Donnchadh Ruadh Mac Conmara (1715-1810)

[anglice Denis the Red, or Red Denis Macnamara; occas. err. MacNamara;] b. Cratloe, Co. Clare, d. Waterford; ed. Rome, expelled; schoolmaster at Sliabh gCua, nr. Comeragh Mts., Co. Waterford; attended court of poetry held by Piarais Mac Gearailt in Cork, 1743; wrote in MS Eachtra Giolla an Amaráin [The Adventure of a Luckless Fellow], alias “The Mock Aeneid”; sough to emig. Newfoundland, succeeding on his second attempt - though it is uncertain if he ever arrived there, and returned in 1756; dismissed from his teaching post for drunkenness; employed as clerk for the Rossmire Church of Ireland parish, but returned to Catholicism later; he is said to have written “Bán Chnoic Eireann Oigh” in Hamburg, regarded as his finest poem and the subject of a translation by James Clarence Mangan as “The Fair Hills of Eiré, O” [sic]; also “Duain na hAithrighe [Song of Repentance]”;
his obituary appeared in Freeman’s Journal (6 Oct. 1810); his short autobiography was translated by Standish Hayes O’Grady as Adventures of Donnchadh Ruah Mac Conmara, A Slave of Adversity (Dublin 1853), and again by Arland Ussher in the same volume as his translation of The Midnight Court by Brian Merriman (1926); his poetry edited by Risteárd Ó Foghluadha as Donnchadh Macnamara, 1715-1810 (Dublin 1908) and Donnchadh Ruadh MacConmara 1715-1810 (Dublin 1933); see also Eachtra Giolla an Amaráin; or The Adventures of a Luckless Fellow & Other Poems, ed. Tomás Ó Flannghaile [Thomas Flannery], with a life of the poet by John Fleming (Dublin 1897; rep. 1907). DIW DIB [JMC] [DIL] OCIL

Obituary (Freeman’s Journal, 6 Oct. 1810): ‘at Newtown, near Kilmacthomas, in the 95th year of his age, Denis MacNamara, commonly known by the name of Ruadh or Redhaired, the most celebrated of the modern bards [...].’

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  • Donnchadh Ruadh: dioghluim ina bhfuil suim de sna duanogaibh is fearr dar cheap Donnchadh Ruadh Mac Conmara, 1715-1810, ed. Ristéard Ó Foghludha (Baile Atha Cliath [Dublin]: Gill 1908), 8° [copies in Aberdeen UL and TCD Lib.].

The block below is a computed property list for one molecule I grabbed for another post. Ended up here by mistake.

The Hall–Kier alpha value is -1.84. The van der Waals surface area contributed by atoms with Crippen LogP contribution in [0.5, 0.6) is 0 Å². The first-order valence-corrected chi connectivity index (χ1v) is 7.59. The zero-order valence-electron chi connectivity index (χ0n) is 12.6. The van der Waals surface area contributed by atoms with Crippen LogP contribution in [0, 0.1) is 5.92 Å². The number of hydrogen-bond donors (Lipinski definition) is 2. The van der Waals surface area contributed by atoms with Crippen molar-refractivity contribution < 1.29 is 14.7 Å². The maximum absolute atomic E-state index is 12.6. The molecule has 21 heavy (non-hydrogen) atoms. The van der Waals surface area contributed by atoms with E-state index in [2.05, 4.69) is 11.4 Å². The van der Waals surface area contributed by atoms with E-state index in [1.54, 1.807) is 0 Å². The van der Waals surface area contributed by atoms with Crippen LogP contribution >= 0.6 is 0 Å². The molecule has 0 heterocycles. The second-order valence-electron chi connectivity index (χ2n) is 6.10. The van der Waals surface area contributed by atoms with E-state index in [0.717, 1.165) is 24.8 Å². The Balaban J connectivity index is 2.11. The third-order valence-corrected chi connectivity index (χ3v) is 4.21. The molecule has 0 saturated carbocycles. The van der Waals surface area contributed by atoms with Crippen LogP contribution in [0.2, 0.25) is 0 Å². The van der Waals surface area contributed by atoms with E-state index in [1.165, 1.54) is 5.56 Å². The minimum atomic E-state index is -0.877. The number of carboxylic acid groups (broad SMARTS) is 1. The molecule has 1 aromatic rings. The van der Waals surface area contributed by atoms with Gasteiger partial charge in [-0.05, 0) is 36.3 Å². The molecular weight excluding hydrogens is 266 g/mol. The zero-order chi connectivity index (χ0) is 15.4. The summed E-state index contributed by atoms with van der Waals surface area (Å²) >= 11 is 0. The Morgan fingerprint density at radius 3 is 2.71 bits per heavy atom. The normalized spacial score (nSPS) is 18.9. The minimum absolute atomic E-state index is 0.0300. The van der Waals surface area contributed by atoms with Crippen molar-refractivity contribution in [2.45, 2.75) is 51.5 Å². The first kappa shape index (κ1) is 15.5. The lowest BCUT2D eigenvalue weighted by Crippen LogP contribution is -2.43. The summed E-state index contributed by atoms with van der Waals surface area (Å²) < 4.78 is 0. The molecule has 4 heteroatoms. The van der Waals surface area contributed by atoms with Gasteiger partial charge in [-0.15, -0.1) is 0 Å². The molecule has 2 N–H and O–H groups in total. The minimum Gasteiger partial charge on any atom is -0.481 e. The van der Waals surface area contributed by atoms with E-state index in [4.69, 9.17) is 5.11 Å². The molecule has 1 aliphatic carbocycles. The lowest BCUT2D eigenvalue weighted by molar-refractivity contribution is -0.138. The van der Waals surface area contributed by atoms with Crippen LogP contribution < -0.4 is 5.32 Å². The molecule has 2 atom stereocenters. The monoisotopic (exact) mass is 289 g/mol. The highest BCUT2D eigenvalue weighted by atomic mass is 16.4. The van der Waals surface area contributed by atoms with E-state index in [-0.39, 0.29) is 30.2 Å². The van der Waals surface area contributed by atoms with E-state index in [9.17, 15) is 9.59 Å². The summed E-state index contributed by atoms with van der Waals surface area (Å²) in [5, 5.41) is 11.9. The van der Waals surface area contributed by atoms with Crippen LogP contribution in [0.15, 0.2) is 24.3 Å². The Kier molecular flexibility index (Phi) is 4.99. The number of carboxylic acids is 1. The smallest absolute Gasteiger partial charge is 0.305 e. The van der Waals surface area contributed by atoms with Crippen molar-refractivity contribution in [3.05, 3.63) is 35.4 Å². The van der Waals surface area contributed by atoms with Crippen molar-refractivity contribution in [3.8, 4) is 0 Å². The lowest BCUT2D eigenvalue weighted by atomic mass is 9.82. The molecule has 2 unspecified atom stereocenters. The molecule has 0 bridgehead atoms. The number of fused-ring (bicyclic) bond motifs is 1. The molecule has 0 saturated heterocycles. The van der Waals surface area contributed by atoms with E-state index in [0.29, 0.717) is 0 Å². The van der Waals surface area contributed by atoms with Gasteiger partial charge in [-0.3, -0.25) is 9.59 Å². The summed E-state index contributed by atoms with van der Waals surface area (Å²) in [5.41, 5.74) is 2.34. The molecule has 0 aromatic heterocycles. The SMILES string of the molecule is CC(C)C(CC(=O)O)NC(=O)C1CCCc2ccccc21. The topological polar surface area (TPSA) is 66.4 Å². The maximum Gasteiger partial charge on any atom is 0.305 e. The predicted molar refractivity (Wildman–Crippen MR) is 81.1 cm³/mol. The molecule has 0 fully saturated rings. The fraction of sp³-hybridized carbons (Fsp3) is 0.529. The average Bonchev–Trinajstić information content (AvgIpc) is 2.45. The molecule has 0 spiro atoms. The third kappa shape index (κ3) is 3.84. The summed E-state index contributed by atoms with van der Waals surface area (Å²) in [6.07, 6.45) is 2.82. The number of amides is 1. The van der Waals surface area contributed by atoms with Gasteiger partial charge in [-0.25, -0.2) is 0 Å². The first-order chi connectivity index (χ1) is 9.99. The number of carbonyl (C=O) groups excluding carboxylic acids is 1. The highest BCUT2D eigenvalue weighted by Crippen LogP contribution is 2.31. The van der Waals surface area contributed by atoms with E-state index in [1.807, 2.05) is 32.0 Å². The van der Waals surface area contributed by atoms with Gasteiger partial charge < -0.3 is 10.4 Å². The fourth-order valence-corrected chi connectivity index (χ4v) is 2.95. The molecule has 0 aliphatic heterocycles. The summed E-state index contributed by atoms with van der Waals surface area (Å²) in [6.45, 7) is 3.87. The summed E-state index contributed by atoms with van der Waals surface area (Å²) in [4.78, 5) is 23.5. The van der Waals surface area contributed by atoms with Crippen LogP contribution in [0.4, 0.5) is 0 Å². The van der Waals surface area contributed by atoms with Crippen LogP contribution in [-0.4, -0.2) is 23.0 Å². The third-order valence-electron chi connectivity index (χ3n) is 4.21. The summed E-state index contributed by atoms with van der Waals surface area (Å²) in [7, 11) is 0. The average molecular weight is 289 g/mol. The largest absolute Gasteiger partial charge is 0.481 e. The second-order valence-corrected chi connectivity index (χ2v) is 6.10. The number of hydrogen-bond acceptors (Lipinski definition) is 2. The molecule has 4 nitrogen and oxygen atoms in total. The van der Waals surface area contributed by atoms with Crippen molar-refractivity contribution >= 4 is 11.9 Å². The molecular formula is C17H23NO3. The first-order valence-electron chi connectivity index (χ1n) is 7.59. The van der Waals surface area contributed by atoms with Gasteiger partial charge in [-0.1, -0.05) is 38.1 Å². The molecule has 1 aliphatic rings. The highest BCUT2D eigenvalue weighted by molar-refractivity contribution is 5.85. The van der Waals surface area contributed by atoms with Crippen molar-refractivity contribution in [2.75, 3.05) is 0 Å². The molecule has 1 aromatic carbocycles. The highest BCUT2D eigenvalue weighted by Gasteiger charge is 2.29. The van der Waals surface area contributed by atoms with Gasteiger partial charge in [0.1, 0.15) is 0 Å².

• Donnchadh Ruadh Mac Conmara, 1715-181: Selected Poems, with an introduction by Risteard Ó Foghludha. (Baile Átha Cliath: Oifig an Díolta Foillseacháin Rialtais 1933), pp.64, 8 [Title & description transliterated from Irish script].
  • Adventures of Donnchadh Ruadh Mac Con-Mara: A Slave of Adversity / written by himself; now for the first time edited, from an original Irish manuscript, with metrical translation notes and a biographical sketch of the author by S[tandish] Hayes (Dublin: J[ohn] Daly 1853), 48pp. [bilingual with Irish and English on facing pages]; Do. [microfilm] (1987), 48fr.; Do. [digital] (Proquest LLC 2002).
  • Fóclóir do bheatha agur do dhántaibh Donnchadha Ruaidh Mhic Conmara / Vocabulary to the Life and Poems of Donnchadh Ruadh Mac Conmara [by Thomas Flannery] (Dublin: Sealy, Bryers & Co. 1904), iv, 86pp. [BL, Cambridge UL, TCD Lib.]
  • A Poet’s Manuscript: An Account of a Manuscript Written in the Hand of Donnchadh Ruadh Mac Conmara and containing a verbatim transcript of his poem “Eachtra Ghiolla an Amarán”, [ed.] by Paul Walsh Eachtra Ghiolla an Amarán, (Drogheda: Drogheda Independent 1927) [rep. from Irisleabhar Muighe Nuadhat, June 1927), 16pp. [poetry in Irish with English introduction & notes; sole copy in TCD Lib.].